We have a great technical team here at Infinio and starting today, they'll be sharing their point of view on technology, practitioner tips, and technical answers to common questions.
Today's question is:
"Dear Cache Guys,
After installing a cache product the system consumes more CPU; is that normal? If so, why?"
That’s a great question, and yes, it is normal. There are a few reasons why.
First, the host is not spending time waiting for disk when the cache contains requested blocks. The normal application pattern is to request blocks from disk, wait for the disk to return them, and then do some processing. With a disk cache the waiting part is eliminated so a lot more work gets done.
A good analogy would be to think about a wood cutter. A wood cutter carries an armload of wood into the axe yard and splits it, then walks over to the wood pile to get another armload. The distance between the wood pile and the axe yard determines how much time is spent working versus how much is spent walking to get wood. In short, time spent walking is time wasted for getting the wood split. The wood cutter will be more productive if he can greatly reduce or eliminate the amount of time walking, even though it means he works harder.
A cache with a high hit rate is like a wood pile that's inside the axe yard: no more walking back and forth for more wood, so the wood cutter gets more wood split. No more waiting for the I/O request to be returned from the storage, so the CPU gets more work done.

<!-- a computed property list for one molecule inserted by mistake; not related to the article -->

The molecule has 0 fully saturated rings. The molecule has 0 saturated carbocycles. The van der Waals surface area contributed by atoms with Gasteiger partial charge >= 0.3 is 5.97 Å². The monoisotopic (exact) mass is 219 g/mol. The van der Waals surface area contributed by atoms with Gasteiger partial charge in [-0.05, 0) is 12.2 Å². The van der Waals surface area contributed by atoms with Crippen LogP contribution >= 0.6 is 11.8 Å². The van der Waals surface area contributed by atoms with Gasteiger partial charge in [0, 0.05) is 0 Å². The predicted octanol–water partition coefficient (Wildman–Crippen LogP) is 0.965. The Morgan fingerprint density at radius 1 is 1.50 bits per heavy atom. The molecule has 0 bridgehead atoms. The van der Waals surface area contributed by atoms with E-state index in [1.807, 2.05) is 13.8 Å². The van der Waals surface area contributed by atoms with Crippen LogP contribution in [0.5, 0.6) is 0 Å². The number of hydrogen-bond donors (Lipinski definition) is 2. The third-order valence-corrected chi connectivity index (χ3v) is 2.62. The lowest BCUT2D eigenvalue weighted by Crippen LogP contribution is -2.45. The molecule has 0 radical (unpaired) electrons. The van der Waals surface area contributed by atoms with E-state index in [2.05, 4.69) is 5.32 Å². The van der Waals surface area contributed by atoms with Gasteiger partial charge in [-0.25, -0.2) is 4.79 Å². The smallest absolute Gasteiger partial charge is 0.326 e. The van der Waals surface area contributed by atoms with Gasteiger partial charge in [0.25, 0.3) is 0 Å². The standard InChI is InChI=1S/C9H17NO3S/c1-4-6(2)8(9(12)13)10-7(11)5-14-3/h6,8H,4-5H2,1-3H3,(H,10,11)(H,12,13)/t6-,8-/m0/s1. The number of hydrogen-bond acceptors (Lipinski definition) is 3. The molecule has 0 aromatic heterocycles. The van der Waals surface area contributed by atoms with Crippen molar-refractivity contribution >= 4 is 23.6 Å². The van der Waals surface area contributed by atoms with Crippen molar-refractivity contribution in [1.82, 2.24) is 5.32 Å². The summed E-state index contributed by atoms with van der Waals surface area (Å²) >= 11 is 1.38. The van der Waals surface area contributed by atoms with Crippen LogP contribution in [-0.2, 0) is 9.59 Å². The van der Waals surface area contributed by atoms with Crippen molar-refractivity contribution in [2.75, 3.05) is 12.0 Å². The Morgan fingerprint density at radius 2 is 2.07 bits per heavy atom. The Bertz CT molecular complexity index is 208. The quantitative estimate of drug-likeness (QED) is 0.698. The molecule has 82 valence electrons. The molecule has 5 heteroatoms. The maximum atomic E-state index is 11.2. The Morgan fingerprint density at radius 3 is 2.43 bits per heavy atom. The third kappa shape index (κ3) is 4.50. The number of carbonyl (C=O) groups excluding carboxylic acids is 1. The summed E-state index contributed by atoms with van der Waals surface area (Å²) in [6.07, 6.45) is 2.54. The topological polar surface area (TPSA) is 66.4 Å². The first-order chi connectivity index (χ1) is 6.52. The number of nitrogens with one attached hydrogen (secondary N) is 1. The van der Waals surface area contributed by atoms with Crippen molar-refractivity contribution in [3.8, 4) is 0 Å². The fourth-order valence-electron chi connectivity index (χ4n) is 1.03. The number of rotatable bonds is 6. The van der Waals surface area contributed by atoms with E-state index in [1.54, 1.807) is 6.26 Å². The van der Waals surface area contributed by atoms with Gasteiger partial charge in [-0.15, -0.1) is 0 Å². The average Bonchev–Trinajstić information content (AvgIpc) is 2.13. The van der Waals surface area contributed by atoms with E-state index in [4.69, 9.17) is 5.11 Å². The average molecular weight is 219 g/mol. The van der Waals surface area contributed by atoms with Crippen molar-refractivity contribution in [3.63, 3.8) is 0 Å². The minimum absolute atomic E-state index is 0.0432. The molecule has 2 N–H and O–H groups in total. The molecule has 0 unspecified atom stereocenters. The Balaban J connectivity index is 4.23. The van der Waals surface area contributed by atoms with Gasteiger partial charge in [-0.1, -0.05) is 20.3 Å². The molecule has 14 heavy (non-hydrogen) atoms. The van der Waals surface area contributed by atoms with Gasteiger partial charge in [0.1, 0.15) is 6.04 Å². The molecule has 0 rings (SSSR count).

The second answer to why CPU utilization increases is that a cache does require a small amount of CPU to function. Computers have limited resources and there are always tradeoffs; when a cache is installed it will use RAM and CPU to make storage I/O much faster. A cache uses the most CPU when it starts up and is “warming” because it is retrieving blocks from storage and performing computations to save them into the cache. Once the cache is loaded, the extra CPU consumption is negligible; in fact, it's roughly the same amount required to request disk blocks.
A third cause of increased CPU utilization comes from shared storage getting faster. Consider an environment where several servers are connected to a shared storage device. When a cache offloads disk requests, it is also reducing the load on the storage. The shared storage gets more responsive and CPU consumption goes up because more work gets done. If the shared storage isn't overloaded to begin with then this doesn’t come into play, but in many cases it's another benefit from using a disk cache.
We built the Infinio cache to use CPU as well as possible. Our cache limits the amount of CPU that is used on startup so servers aren't overwhelmed when the cache is warming. And because Infinio is a content-based cache, the deduplicated nature of the cache means the cache reaches a higher hit rate (and thus less CPU consumption for cache purposes) relatively quickly.